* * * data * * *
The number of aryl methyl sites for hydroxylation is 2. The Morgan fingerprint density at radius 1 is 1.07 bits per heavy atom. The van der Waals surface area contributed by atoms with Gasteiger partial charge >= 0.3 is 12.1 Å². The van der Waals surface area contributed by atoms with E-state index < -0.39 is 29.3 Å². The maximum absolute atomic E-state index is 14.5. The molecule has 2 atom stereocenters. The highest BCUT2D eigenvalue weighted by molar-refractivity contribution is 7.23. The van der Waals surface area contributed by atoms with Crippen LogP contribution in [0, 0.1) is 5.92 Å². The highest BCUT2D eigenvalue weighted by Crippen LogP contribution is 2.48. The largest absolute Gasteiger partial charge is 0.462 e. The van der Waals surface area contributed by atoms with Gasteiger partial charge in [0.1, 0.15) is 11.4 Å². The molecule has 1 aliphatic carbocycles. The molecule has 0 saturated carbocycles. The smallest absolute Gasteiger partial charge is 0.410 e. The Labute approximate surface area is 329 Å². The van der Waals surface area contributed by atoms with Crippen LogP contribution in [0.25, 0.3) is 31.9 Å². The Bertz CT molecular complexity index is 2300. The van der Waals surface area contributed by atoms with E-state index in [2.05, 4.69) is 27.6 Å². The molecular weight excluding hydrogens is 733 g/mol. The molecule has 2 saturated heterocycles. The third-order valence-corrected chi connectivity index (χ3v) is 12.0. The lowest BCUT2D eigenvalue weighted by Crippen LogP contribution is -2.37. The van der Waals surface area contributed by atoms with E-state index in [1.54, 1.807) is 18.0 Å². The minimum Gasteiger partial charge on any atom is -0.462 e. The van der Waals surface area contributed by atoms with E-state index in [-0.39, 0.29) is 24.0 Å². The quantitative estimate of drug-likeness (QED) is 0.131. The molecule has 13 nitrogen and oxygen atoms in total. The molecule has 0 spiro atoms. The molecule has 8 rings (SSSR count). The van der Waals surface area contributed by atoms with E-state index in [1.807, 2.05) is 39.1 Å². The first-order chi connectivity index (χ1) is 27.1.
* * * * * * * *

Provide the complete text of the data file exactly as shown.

The number of aryl methyl sites for hydroxylation is 2. The Morgan fingerprint density at radius 1 is 1.07 bits per heavy atom. The van der Waals surface area contributed by atoms with Gasteiger partial charge >= 0.3 is 12.1 Å². The van der Waals surface area contributed by atoms with E-state index < -0.39 is 29.3 Å². The maximum absolute atomic E-state index is 14.5. The molecule has 2 atom stereocenters. The highest BCUT2D eigenvalue weighted by molar-refractivity contribution is 7.23. The van der Waals surface area contributed by atoms with Crippen LogP contribution in [0, 0.1) is 5.92 Å². The highest BCUT2D eigenvalue weighted by Crippen LogP contribution is 2.48. The largest absolute Gasteiger partial charge is 0.462 e. The van der Waals surface area contributed by atoms with Gasteiger partial charge in [0.1, 0.15) is 11.4 Å². The molecule has 1 aliphatic carbocycles. The molecule has 0 saturated carbocycles. The smallest absolute Gasteiger partial charge is 0.410 e. The Labute approximate surface area is 329 Å². The van der Waals surface area contributed by atoms with Crippen LogP contribution in [0.25, 0.3) is 31.9 Å². The Bertz CT molecular complexity index is 2300. The van der Waals surface area contributed by atoms with E-state index in [2.05, 4.69) is 27.6 Å². The molecular weight excluding hydrogens is 733 g/mol. The molecule has 2 saturated heterocycles. The third-order valence-corrected chi connectivity index (χ3v) is 12.0. The lowest BCUT2D eigenvalue weighted by Crippen LogP contribution is -2.37. The van der Waals surface area contributed by atoms with E-state index in [1.54, 1.807) is 18.0 Å². The minimum Gasteiger partial charge on any atom is -0.462 e. The van der Waals surface area contributed by atoms with E-state index in [-0.39, 0.29) is 24.0 Å². The quantitative estimate of drug-likeness (QED) is 0.131. The molecule has 13 nitrogen and oxygen atoms in total. The molecule has 0 spiro atoms. The molecule has 8 rings (SSSR count). The van der Waals surface area contributed by atoms with E-state index in [1.807, 2.05) is 39.1 Å². The first-order chi connectivity index (χ1) is 27.1.